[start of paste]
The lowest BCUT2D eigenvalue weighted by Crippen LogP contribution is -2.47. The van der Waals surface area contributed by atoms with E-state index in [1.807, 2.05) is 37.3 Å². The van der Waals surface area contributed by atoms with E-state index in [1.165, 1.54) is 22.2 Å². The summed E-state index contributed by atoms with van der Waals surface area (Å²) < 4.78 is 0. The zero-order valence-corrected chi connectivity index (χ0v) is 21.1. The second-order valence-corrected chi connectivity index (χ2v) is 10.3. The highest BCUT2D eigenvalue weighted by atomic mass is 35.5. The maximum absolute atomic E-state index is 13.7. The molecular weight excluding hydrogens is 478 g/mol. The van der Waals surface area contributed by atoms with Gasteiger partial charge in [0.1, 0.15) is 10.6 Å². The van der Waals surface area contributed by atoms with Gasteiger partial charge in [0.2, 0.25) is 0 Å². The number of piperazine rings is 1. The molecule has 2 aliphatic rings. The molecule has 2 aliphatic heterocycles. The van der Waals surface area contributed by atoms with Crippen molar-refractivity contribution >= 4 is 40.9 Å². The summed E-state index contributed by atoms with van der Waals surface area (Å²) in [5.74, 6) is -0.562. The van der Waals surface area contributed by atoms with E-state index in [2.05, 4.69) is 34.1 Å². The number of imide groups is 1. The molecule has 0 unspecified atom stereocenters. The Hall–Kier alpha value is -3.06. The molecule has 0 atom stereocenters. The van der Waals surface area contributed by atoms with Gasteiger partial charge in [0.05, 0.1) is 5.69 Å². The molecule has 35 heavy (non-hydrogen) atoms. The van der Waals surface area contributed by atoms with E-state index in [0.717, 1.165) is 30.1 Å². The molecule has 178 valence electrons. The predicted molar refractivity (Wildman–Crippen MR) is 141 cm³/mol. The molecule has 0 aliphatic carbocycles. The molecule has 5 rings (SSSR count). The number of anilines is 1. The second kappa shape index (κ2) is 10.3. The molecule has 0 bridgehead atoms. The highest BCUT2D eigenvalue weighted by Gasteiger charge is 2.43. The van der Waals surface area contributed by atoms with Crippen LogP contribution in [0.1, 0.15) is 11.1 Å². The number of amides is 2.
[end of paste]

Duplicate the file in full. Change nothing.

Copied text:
The lowest BCUT2D eigenvalue weighted by Crippen LogP contribution is -2.47. The van der Waals surface area contributed by atoms with E-state index in [1.807, 2.05) is 37.3 Å². The van der Waals surface area contributed by atoms with E-state index in [1.165, 1.54) is 22.2 Å². The summed E-state index contributed by atoms with van der Waals surface area (Å²) < 4.78 is 0. The zero-order valence-corrected chi connectivity index (χ0v) is 21.1. The second-order valence-corrected chi connectivity index (χ2v) is 10.3. The highest BCUT2D eigenvalue weighted by atomic mass is 35.5. The maximum absolute atomic E-state index is 13.7. The molecular weight excluding hydrogens is 478 g/mol. The van der Waals surface area contributed by atoms with Gasteiger partial charge in [0.1, 0.15) is 10.6 Å². The van der Waals surface area contributed by atoms with Gasteiger partial charge in [0.2, 0.25) is 0 Å². The number of piperazine rings is 1. The molecule has 2 aliphatic rings. The molecule has 2 aliphatic heterocycles. The van der Waals surface area contributed by atoms with Crippen molar-refractivity contribution >= 4 is 40.9 Å². The summed E-state index contributed by atoms with van der Waals surface area (Å²) in [5.74, 6) is -0.562. The van der Waals surface area contributed by atoms with E-state index in [2.05, 4.69) is 34.1 Å². The number of imide groups is 1. The molecule has 0 unspecified atom stereocenters. The Hall–Kier alpha value is -3.06. The molecule has 0 atom stereocenters. The van der Waals surface area contributed by atoms with Gasteiger partial charge in [0.05, 0.1) is 5.69 Å². The molecule has 35 heavy (non-hydrogen) atoms. The van der Waals surface area contributed by atoms with E-state index in [0.717, 1.165) is 30.1 Å². The molecule has 178 valence electrons. The predicted molar refractivity (Wildman–Crippen MR) is 141 cm³/mol. The molecule has 0 aliphatic carbocycles. The molecule has 5 rings (SSSR count). The number of anilines is 1. The second kappa shape index (κ2) is 10.3. The molecule has 0 bridgehead atoms. The highest BCUT2D eigenvalue weighted by Gasteiger charge is 2.43. The van der Waals surface area contributed by atoms with Crippen LogP contribution in [0.1, 0.15) is 11.1 Å². The number of amides is 2.